Dare to Dream

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  • Format: Paperback
  • Copyright: 2012-06-05
  • Publisher: Textstream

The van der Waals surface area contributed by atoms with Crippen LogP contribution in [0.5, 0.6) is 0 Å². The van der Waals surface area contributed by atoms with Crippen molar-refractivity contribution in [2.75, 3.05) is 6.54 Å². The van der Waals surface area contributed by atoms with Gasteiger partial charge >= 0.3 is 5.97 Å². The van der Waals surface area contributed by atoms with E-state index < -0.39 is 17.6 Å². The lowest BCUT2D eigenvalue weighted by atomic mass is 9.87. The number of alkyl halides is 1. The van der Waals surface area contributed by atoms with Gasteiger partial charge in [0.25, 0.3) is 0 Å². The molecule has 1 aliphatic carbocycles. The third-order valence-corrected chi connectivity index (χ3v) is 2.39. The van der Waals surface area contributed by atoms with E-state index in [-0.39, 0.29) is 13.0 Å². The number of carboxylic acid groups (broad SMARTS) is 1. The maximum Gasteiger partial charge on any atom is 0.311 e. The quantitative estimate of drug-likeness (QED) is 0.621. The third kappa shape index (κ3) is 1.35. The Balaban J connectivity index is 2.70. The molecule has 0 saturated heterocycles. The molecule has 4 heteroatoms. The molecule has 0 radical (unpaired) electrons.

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The faction leaders eyed one another benevolently, wanting to discuss their terms for peace, yet loath to begin until the murmurings had ceased among their followers. Suddenly there was an eerie silence as the two opposing groups turned to face one another across the crowded square in the township. An errant wind whistled mournfully across the dry earth. It whipped the dry, dusty soil into a miniature whirlwind that sped off between the buildings, and then, for one pregnant moment, nothing moved. Bulala! The chilling cry rose up from some unknown quarter. Kill them! And the explosive situation among the supporters instantly erupted into a savage mini war. Shots were exchanged between the two factions; and Jenna, caught in the middle of the angry, riotous mob, crouched low in the back of the van and stared down at the man who was lying cradled in her arms. Blood was pumping from a chest wound and spreading in a dark red stain across the front of his blue shirt. There was surprise in the dark eyes that looked up into hers, and then there was fear when the realisation that he was going to die dawned on him. His lips formed the words "Help me!" but his eyes glazed over before she could reply. A scream reverberated around the room, and Jenna Reeves awoke with a jolt. It was the sound of her own strangled cry that bounced back at her, off the pale cream walls of her bedroom. She was sitting up in bed, her body damp with perspiration, and the frightened pounding of her heart making her gasp for breath. It was an old dream that still returned periodically to haunt her. It was a dream born of reality, and over the years, it had lost none of its terrifying clarity. She buried her face in her hands for a moment while she fought her way back from the horrors of the past. She wasn't in the tiny flat she had shared with Clive in Sandton, Johannesburg. She was in her light, airy bedroom on the upper floor of her duplex flat against the slope of Tygerberg Hills in Cape Town. Her heartbeats were slowing down, making it easier to breathe normally, but she couldn't suppress the shiver that raced through her. Her forehead and cheeks felt as cold and clammy as the rest of her body, and she shivered again as she combed a heavy strand of hair away from her face with unsteady fingers. On the nightstand, the digits of the electric alarm clock glowed a luminous red in the dark. 4:06 a.m. Jenna's fingers found the switch of the bedside light, and she snapped it on. It was pointless to consider going back to sleep; she was wide-awake now. She pushed aside the duvet and got out of bed to put on her woolly slippers and her warm winter gown. Her tongue seemed to want to cling to the roof of her mouth, and her throat felt scratchy every time she swallowed. She hoped that these familiar symptoms weren't signalling the start of yet another bout of flu. She brushed this thought aside impatiently and went downstairs instead to make herself something warm to drink. She switched on the electric kettle in her small modern kitchen and spooned instant coffee into a large mug with a smiley face on one side and a slogan on the other that read, "Have a good day." It usually coaxed a smile out of her, but not this time, as she sugared her coffee and fetched the milk out of the refrigerator. Her mind wasn't on what she was doing; it was elsewhere, locked up in the past with memories that would remain with her forever. Jenna had dared to dream once. She had dreamed of a long and happy future with the man she had promised to love and cherish for the rest of her life, but that dream had been taken away from her one hot and dusty afternoon, when the world had exploded around her in gunfire. Now the only thing left of that dream was the ring she still wore on the third finger of her left hand. She lowered herself onto the stool beside the counter in her kitchen and curled her cold, trembling fingers around the mug of hot coffee while she dragged her thoughts back to the present. This was not a very good way to start the day. She had worked until late the previous evening on one of her assignments for the magazine, and four hours' sleep was not enough to get her safely through the day ahead of her. She would have to draw on all her physical resources to sustain her because she knew that she could expect to start flagging during the early part of the afternoon. She tired easily these days, but taking time off from work wasn't an option she liked to consider. She had a busy schedule ahead of her, and that was the way she preferred to keep it.

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